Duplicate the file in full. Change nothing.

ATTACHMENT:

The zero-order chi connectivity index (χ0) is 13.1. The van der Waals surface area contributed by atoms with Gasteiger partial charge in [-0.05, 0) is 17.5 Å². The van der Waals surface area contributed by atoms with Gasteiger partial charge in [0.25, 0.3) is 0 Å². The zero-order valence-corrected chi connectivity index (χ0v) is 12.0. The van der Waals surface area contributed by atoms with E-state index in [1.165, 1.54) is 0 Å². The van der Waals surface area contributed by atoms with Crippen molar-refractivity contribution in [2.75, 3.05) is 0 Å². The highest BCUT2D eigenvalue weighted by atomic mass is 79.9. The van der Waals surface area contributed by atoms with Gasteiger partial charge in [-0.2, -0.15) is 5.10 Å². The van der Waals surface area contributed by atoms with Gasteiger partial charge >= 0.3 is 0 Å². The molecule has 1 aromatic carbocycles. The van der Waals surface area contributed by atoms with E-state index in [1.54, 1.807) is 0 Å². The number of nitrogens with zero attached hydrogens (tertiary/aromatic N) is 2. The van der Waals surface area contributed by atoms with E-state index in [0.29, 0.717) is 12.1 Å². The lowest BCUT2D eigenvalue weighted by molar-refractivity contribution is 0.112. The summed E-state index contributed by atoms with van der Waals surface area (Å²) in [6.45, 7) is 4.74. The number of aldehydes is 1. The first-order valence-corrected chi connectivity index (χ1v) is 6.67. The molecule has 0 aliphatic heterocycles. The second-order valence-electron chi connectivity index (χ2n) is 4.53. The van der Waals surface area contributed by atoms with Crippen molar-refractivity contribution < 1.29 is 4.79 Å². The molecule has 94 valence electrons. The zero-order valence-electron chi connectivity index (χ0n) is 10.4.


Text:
The zero-order chi connectivity index (χ0) is 13.1. The van der Waals surface area contributed by atoms with Gasteiger partial charge in [-0.05, 0) is 17.5 Å². The van der Waals surface area contributed by atoms with Gasteiger partial charge in [0.25, 0.3) is 0 Å². The zero-order valence-corrected chi connectivity index (χ0v) is 12.0. The van der Waals surface area contributed by atoms with E-state index in [1.165, 1.54) is 0 Å². The van der Waals surface area contributed by atoms with Crippen molar-refractivity contribution in [2.75, 3.05) is 0 Å². The highest BCUT2D eigenvalue weighted by atomic mass is 79.9. The van der Waals surface area contributed by atoms with Gasteiger partial charge in [-0.2, -0.15) is 5.10 Å². The van der Waals surface area contributed by atoms with Gasteiger partial charge >= 0.3 is 0 Å². The molecule has 1 aromatic carbocycles. The van der Waals surface area contributed by atoms with E-state index in [1.54, 1.807) is 0 Å². The number of nitrogens with zero attached hydrogens (tertiary/aromatic N) is 2. The van der Waals surface area contributed by atoms with E-state index in [0.29, 0.717) is 12.1 Å². The lowest BCUT2D eigenvalue weighted by molar-refractivity contribution is 0.112. The summed E-state index contributed by atoms with van der Waals surface area (Å²) in [6.45, 7) is 4.74. The number of aldehydes is 1. The first-order valence-corrected chi connectivity index (χ1v) is 6.67. The molecule has 0 aliphatic heterocycles. The second-order valence-electron chi connectivity index (χ2n) is 4.53. The van der Waals surface area contributed by atoms with Crippen molar-refractivity contribution < 1.29 is 4.79 Å². The molecule has 94 valence electrons. The zero-order valence-electron chi connectivity index (χ0n) is 10.4.